An army of one isn’t really much of an army is it? And I can assure you that any CEO who views him or herself as an army of one will fail.

Whether you like it or not, your success as a CEO will be largely tied to your team building ability. Not only do great CEOs understand how to recruit a top executive team, but they also understand how to build cohesion among team members through collaboration while addressing specific situational and contextual needs.

Great CEOs realize the importance of being consistently, purposefully and intensely engaged with their CXOs. They understand how to effectively deploy these highly productive and valuable team members to create tremendous leverage and velocity across the enterprise. In today’s post I’ll share the questions that great CEOs use to align the interests and focus the efforts of their executive team…

It is not uncommon when working with new clients that I find very fractured executive teams where team members more frequently work against one another, rather than with one another (see “Managing Tough Relationships“). I often observe ego centered conflicts among senior executives, which turn into a competition for turf, budget, power, influence, control, and ultimately survival. As a CEO you can either pit your executives against one another, or have them collaboratively engage in supporting one another for the overall good of the enterprise. An executive team that actually embraces the concept of collaboration will substantially out perform a silo-centric executive team focused on empire building.

Great CEOs not only view their interactions with team members as coaching and mentoring opportunities, but also as learning opportunities for themselves. If as a leader you don’t take the time to get to know your team members on a very personal basis you simply won’t build the trust necessary to successfully weather the seasons of leadership. Because all leaders face good times and bad, it is essential that strong, caring, and loyal relationships are established so that candor and collaboration can occur irrespective of the situation at hand.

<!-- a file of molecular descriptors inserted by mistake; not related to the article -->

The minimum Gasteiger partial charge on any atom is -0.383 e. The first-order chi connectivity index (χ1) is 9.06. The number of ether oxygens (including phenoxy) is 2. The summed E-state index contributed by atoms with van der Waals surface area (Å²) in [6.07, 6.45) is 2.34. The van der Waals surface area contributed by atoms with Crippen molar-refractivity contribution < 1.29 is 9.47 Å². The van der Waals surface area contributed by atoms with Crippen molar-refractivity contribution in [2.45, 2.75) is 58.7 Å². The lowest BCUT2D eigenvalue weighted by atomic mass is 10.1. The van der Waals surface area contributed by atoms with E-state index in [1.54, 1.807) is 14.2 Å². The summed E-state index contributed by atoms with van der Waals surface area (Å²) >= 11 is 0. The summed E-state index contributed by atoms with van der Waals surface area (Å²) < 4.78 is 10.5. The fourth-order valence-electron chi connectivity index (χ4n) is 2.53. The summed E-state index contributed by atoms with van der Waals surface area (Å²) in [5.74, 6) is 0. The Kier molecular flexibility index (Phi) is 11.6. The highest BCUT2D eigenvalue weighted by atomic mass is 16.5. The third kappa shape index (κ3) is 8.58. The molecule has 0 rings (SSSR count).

I read a great post  by Dan Rockwell (@LeadershipFreak) in which he asked: “what’s the most powerful question of all?” My belief is that there is no perfect question, just the right question for the moment. The comment I left on Dan’s post was as follows:

“Thought provoking post to be sure…However my belief is that the most powerful question of all is the one that works within the context of the situation at hand. The question must be appropriate to the person(s) being addressed, the timing must be spot-on, but most importantly it must unlock the door to reveal the needed input/feedback/information.

Relying on any single question to serve as the omnibus catch-all question is dangerous. I’m not sure what the most powerful question in the world is, but I know that the most powerful question of the moment changes frequently…”

Therefore in the text that follows I’ll provide you with a resource that is immediately actionable, and highly productive – a list of questions that can be used across situations, constituencies and reporting lines. I have found that one of the most effective ways for CEOs to lead their senior executives is by helping them refine and justify their reasoning through the use of intelligent questions. This serves to not only align interests and areas of focus, but also to facilitate the exchange of insights, and to acquire useful knowledge and information – it also builds stronger relationships. Contrary to the beliefs of some, dialog is a healthy thing.